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His time of fearing death. - Stoop, Romans, stoop,
And let us bathe our hands in Cæsar's blood
Up to the elbows, and besmear our swords;
Then walk we forth even to the market-place,
And, waving our red weapons o'er our heads,
Let 's all cry peace, freedom, and liberty !

" gods.

O P. gives the remainder of this speech « he, biås you expect confiftency and to Cafra, because he thinks nothing is « Ateadiness from his behaviour : he more incontent with Brutus's mild and “ thought the killing of Antony, wher philosophical character: and is followed Cæfar's aflaffination was resolved on, by W. In answer to this, T. tells us that “ would appear po bloody and unjufta Shakespeare is ftri&tly copying a fact in “ Let us be sacrificers, but not butchers: hittory, and that Plutarcb, in the life of “ Let 's carve him as a dish fil for ibe Cæsar, says, Brutus and his followers, « being yet bal with the muriber, marched “ The hero, therefore, full of this ideal “ in a body from the senate-house to the " of sacrificing Cæfar to his injured “ capitol, with obeir drawn sworils, with “ country, after stabbing him in the

an air of confidence and assurance." “ fenatr, tells the Romans to stoop, and And in the life of Prutiis, Bruius and « besmear their hands and their swords “ his party betook themselves to the « in the blood of the facrifice. This " capitol, and in their way showing ibeir was agreeable to an ancient and relibands all bloody, and their naked “ gious custom. So in Æfcbylus we “ swords, proclaimed liderly to the scople.” “ read, that the feron captains, who But T. has offered nothing to the pur. came against Tbebes, facrificed a bull, pore against Po's emendation; for the “ and dipped their hands in the gore, question is not whether Brutus, with the And Xenopbon tells us, that rest of his party, bathed his hands in “ when the barbarians ratified their Cæsar's blood; but whether Sbakespeare “ treaty with the Greeks, they made a intended him the first mover to this un “ facrifice, and dipped their spears and seemly action (as P. seems to think it) “ swords in the blood of the victim. By by putting the controverted words into “ this fulemn action Brtatus gives the his mouth. Yet, after what Upton has 'aftaffination of Cæsar a religious ait written on this paffage no one can scru- « and turn, &c." Crit. Obf, 2d edit, ple giving thefe lioes to Brutus. “ The p. 98. “philosophical character of Brutus, says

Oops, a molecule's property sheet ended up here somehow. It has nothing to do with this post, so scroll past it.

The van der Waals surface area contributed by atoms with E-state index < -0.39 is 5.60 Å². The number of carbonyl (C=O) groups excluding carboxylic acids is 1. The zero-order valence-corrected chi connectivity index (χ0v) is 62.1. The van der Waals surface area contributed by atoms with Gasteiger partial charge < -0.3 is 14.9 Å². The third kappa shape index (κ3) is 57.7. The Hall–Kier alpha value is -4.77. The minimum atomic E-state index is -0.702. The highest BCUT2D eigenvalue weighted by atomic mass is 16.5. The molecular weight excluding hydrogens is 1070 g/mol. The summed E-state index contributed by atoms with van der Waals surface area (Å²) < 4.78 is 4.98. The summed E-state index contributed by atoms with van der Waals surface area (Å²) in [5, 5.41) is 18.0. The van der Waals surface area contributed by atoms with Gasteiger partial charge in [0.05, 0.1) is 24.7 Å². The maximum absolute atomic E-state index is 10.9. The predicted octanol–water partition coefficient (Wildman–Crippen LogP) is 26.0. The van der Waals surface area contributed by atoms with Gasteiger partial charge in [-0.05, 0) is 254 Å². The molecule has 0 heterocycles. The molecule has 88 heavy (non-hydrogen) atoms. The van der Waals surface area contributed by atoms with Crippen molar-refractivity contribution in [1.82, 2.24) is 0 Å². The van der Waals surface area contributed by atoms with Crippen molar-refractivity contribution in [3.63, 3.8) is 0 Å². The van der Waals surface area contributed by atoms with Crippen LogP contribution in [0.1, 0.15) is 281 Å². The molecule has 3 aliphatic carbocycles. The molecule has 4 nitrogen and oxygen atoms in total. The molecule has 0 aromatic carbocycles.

Caf. Stoop then, and wash.—How many ages hence

[' Dipping their swords in Cæsar's blood. Shall this our lofty scene be acted 9 over, In states unborn, and accents yet unknown!

Bru. How many times shall Cæfar bleed in sport,
That now on Pompey's basis lyes along,
No worthier than the dust!

Caf. So oft as that shall be,
So often shall the knot of us be call'd
The men that gave their country liberty.

Dec. What, shall we forth?

Caf. Ay, every man away :
Brutus shall lead, and we will grace his heels
to With the moft boldest and best hearts of Rome.

Enter a Servant.
Bru. Soft, who comes here? * A friend of Antony's,
Ser. Thus, Brutus, did iny master bid me kneel;

[' Kneeling.
Thus did Mark Antony bid me fall down;
And, being proftrate, thus he bad me say.
Brutus is noble, wise, valiant, and honeft;
Cæfar was a mighty, bold, royal, and loving:

for over.

There is no direction in the fo's u R. reads, Wbar, what fall we and C.

fortb? 9 So the fo's, R. and C; the rest, o'er w R. P. and H. read, Wirb ebe mos

bold, and ebe beft bearts, &c. : The first f. fate for fates.

* P. and H. make the servant's speech · P. and H. have put this speech in. begin here. to Casca's mouth, without giving any y No dire&tion in the fo's and C. reason for it.

2 P.T. H. and W. sead, migbry, regal, ? And this into Brutus's, without bold and loving. giving a reason.



Say, I love Brutus, and I honour him;